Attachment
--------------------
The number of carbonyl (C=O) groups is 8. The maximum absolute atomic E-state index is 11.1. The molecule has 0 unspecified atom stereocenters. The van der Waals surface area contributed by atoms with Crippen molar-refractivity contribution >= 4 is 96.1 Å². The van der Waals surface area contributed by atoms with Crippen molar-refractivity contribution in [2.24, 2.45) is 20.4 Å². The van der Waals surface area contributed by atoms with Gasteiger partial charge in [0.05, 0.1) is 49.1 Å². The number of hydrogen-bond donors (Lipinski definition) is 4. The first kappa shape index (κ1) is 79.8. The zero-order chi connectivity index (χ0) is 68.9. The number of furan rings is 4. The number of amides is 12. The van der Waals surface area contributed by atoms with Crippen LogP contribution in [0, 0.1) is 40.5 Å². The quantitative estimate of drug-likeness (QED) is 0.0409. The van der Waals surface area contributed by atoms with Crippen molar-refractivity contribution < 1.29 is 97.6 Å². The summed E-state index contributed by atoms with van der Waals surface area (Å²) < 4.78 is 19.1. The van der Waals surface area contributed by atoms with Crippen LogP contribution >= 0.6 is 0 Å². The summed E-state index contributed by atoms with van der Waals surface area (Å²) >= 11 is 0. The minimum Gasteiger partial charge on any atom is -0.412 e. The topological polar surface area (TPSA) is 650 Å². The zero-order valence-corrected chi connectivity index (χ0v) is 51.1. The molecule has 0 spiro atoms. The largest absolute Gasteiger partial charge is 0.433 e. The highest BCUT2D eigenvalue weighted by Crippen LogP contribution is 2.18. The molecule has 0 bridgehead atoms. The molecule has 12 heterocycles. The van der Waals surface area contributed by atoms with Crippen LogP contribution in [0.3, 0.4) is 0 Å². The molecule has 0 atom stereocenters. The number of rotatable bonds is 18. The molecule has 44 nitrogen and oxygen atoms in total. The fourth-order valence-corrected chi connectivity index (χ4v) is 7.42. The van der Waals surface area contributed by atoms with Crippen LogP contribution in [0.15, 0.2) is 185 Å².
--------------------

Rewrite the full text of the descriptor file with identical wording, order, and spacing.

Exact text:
The number of carbonyl (C=O) groups is 8. The maximum absolute atomic E-state index is 11.1. The molecule has 0 unspecified atom stereocenters. The van der Waals surface area contributed by atoms with Crippen molar-refractivity contribution >= 4 is 96.1 Å². The van der Waals surface area contributed by atoms with Crippen molar-refractivity contribution in [2.24, 2.45) is 20.4 Å². The van der Waals surface area contributed by atoms with Gasteiger partial charge in [0.05, 0.1) is 49.1 Å². The number of hydrogen-bond donors (Lipinski definition) is 4. The first kappa shape index (κ1) is 79.8. The zero-order chi connectivity index (χ0) is 68.9. The number of furan rings is 4. The number of amides is 12. The van der Waals surface area contributed by atoms with Crippen LogP contribution in [0, 0.1) is 40.5 Å². The quantitative estimate of drug-likeness (QED) is 0.0409. The van der Waals surface area contributed by atoms with Crippen molar-refractivity contribution < 1.29 is 97.6 Å². The summed E-state index contributed by atoms with van der Waals surface area (Å²) < 4.78 is 19.1. The van der Waals surface area contributed by atoms with Crippen LogP contribution >= 0.6 is 0 Å². The summed E-state index contributed by atoms with van der Waals surface area (Å²) >= 11 is 0. The minimum Gasteiger partial charge on any atom is -0.412 e. The topological polar surface area (TPSA) is 650 Å². The zero-order valence-corrected chi connectivity index (χ0v) is 51.1. The molecule has 0 spiro atoms. The largest absolute Gasteiger partial charge is 0.433 e. The highest BCUT2D eigenvalue weighted by Crippen LogP contribution is 2.18. The molecule has 0 bridgehead atoms. The molecule has 12 heterocycles. The van der Waals surface area contributed by atoms with Crippen LogP contribution in [0.3, 0.4) is 0 Å². The molecule has 0 atom stereocenters. The number of rotatable bonds is 18. The molecule has 44 nitrogen and oxygen atoms in total. The fourth-order valence-corrected chi connectivity index (χ4v) is 7.42. The van der Waals surface area contributed by atoms with Crippen LogP contribution in [0.15, 0.2) is 185 Å².